January is off to a brisk start for traders and central bankers in Europe. I see no quick turnaround to Europe’s economic malaise.

The ECB is widely expected to announce a well telegraphed QE announcement this week. The hints going around are slightly higher than I expected, at around 600B Euros. If the ECB is being quite clever they may take a page from public companies and be leaking slightly lower numbers so as to “beat expectations.”

My expectation is that QE alone will not be successful in moving Eurozone inflation back toward its upper bound of near 2%, though any bounce in oil would help, or in stimulating noticeably faster growth in the Eurozone. My argument is the three toos: 2015 is too late because rates are already too low and in any event EUR 600B is too little. I am assuming that QE works through the portfolio channel, and that by taking government bonds out of circulation, cash will have to be deployed in more risky, and hopefully investment stimulating instruments. But rates are already so low in most of Europe that it is hard to see what a slight decrease in rates will do. For example, the Spanish 10 year bond is yielding 1.5% according to Bloomberg, will 1.4% or 1.3% make much of a difference? Though it is possible that after all the hints from Frankfurt, at this point the market is pricing in QE and if they did not do it yields would increase significantly.

What might make a difference would be a large coordinated expansion from countries with fiscal room but this is unlikely to transpire.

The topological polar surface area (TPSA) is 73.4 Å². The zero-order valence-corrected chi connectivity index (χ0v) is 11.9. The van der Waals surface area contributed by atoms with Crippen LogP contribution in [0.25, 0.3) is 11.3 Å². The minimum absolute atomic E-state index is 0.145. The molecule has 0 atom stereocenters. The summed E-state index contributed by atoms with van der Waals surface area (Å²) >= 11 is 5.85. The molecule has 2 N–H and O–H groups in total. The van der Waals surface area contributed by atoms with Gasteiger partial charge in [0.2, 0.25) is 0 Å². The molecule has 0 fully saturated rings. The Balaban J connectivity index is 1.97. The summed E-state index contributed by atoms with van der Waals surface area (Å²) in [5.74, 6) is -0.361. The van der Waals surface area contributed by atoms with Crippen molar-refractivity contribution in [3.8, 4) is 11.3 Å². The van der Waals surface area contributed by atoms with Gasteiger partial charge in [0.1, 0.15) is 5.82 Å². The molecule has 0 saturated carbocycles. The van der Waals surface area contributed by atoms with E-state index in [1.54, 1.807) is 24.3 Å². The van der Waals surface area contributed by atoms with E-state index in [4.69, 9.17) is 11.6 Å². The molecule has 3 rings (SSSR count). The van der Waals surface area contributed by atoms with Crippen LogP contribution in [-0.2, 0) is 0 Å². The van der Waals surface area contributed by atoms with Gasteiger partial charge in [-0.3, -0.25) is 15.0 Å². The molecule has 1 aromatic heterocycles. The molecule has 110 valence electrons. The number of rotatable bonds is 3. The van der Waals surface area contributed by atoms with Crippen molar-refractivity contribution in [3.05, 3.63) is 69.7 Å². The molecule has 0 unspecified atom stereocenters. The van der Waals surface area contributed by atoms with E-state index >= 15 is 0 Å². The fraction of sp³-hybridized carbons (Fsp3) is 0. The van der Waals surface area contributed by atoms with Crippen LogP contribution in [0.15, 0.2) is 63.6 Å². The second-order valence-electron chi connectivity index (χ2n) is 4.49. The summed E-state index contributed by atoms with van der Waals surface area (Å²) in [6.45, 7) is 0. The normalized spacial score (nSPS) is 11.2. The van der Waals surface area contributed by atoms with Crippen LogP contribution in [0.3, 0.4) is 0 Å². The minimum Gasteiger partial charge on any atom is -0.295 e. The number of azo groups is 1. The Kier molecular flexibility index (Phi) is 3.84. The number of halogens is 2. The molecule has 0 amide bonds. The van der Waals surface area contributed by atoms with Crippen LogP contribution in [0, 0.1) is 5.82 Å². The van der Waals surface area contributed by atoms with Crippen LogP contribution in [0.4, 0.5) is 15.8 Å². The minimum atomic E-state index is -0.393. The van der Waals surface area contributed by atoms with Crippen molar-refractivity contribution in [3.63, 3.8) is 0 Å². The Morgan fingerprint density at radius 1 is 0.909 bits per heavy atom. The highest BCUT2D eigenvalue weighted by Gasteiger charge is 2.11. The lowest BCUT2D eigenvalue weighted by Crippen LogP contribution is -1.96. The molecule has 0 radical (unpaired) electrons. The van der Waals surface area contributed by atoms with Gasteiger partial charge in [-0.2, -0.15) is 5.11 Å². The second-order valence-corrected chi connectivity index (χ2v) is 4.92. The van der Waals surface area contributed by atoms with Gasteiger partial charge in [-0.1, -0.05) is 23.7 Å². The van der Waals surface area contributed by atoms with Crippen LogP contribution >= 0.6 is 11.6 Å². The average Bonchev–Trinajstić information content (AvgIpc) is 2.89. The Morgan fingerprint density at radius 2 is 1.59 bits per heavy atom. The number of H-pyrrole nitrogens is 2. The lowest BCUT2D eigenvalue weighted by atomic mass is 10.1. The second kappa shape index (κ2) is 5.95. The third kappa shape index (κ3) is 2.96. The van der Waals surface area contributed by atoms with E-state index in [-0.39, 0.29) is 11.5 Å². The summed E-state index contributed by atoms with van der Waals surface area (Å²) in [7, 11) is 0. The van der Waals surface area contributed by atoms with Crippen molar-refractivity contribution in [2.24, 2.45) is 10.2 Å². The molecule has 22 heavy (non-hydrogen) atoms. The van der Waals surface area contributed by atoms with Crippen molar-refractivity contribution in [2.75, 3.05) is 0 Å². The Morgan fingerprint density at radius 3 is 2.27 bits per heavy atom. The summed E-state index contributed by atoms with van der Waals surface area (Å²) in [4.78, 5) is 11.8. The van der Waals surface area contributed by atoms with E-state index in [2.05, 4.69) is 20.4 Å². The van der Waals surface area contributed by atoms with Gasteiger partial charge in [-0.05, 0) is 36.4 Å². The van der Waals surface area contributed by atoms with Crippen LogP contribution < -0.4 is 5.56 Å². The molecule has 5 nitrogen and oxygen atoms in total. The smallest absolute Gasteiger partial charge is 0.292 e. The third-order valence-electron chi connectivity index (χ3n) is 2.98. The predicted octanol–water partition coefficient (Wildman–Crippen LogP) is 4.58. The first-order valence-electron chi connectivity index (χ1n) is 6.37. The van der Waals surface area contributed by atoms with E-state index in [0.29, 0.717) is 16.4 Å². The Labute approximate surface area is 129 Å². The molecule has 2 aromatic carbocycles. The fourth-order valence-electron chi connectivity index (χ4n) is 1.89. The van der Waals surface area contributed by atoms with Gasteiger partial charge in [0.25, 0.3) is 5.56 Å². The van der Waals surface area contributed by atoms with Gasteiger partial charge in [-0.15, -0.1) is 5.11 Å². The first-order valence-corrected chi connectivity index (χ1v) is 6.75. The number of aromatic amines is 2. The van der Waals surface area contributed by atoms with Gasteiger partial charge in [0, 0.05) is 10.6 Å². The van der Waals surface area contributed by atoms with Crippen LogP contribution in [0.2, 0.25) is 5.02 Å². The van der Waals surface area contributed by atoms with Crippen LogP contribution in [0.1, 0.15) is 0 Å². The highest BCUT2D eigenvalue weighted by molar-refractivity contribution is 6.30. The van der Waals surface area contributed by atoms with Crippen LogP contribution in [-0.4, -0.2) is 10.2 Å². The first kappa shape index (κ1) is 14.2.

What will happen in Greece is different question. An election may usher in a new government which wants debt write-offs. I think the consensus of economists is that Greece will indeed need debt write-offs, though they may need to be hidden in maturity extensions and interest payment deferrals. As the bulk of Greek debt is held by the official sector, this is possible if well enough disguised. I do not see Greece leaving the Euro. They will not leave by choice and being expelled would put tremendous pressure on at least Portugal and perhaps even Italy. If Cyprus can stay in the monetary union why not Greece?

Finally, the Swiss National Bank lifted a three year old cap on the exchange rate of Swiss Francs to Euros. As recently as last month this looked like a rock solid policy and the market was caught completely off guard. One lesson we can draw from this is: there is no such thing as an absolute promise from a central bank. Policies are fixed for a particular purpose and in a particular political context. In this case the SNB has not even convincingly explained why they suddenly ripped off the Band-Aid. A minor point is that the SNB moved deposit rates down to -0.75. If they manage to make this stick, markets paying up for safety in the form of negative interest rates may become more widespread.

Overall, direct implications on the US are negative, though modest. We have seen further dollar strength which will tend to slightly reduce exports and hence growth. The more direct effect is the continued high price in risk-free assets, by which I mean US government bonds. I mentioned a few weeks ago, NY Fed President Bill Dudley has said that when the Fed does raise rates it is going to want to see a genuine tightening in fiscal conditions. US 10 year bonds at 1.85% is unlikely to qualify implying more than just token rate rises when the moment comes.

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